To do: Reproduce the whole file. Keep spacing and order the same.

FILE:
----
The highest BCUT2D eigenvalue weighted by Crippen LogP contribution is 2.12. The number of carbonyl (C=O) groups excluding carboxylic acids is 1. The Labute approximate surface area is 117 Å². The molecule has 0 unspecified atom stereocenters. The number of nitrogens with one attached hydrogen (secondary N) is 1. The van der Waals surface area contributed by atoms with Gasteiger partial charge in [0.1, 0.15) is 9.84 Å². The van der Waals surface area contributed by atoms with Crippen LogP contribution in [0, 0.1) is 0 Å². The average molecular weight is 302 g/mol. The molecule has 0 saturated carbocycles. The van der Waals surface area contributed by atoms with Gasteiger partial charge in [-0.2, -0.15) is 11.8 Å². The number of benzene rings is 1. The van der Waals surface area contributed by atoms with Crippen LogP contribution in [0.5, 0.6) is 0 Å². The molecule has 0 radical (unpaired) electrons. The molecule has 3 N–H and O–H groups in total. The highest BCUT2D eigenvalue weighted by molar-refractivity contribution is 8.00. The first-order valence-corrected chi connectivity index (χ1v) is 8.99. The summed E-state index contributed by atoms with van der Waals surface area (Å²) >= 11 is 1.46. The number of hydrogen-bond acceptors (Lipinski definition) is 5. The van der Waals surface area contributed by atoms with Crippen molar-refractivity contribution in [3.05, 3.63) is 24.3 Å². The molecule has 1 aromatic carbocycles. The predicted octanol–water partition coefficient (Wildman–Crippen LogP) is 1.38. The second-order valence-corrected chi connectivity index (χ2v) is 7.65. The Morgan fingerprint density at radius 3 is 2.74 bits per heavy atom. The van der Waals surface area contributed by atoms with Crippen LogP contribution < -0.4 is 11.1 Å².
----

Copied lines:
The highest BCUT2D eigenvalue weighted by Crippen LogP contribution is 2.12. The number of carbonyl (C=O) groups excluding carboxylic acids is 1. The Labute approximate surface area is 117 Å². The molecule has 0 unspecified atom stereocenters. The number of nitrogens with one attached hydrogen (secondary N) is 1. The van der Waals surface area contributed by atoms with Gasteiger partial charge in [0.1, 0.15) is 9.84 Å². The van der Waals surface area contributed by atoms with Crippen LogP contribution in [0, 0.1) is 0 Å². The average molecular weight is 302 g/mol. The molecule has 0 saturated carbocycles. The van der Waals surface area contributed by atoms with Gasteiger partial charge in [-0.2, -0.15) is 11.8 Å². The number of benzene rings is 1. The van der Waals surface area contributed by atoms with Crippen LogP contribution in [0.5, 0.6) is 0 Å². The molecule has 0 radical (unpaired) electrons. The molecule has 3 N–H and O–H groups in total. The highest BCUT2D eigenvalue weighted by molar-refractivity contribution is 8.00. The first-order valence-corrected chi connectivity index (χ1v) is 8.99. The summed E-state index contributed by atoms with van der Waals surface area (Å²) >= 11 is 1.46. The number of hydrogen-bond acceptors (Lipinski definition) is 5. The van der Waals surface area contributed by atoms with Crippen molar-refractivity contribution in [3.05, 3.63) is 24.3 Å². The molecule has 1 aromatic carbocycles. The predicted octanol–water partition coefficient (Wildman–Crippen LogP) is 1.38. The second-order valence-corrected chi connectivity index (χ2v) is 7.65. The Morgan fingerprint density at radius 3 is 2.74 bits per heavy atom. The van der Waals surface area contributed by atoms with Crippen LogP contribution < -0.4 is 11.1 Å².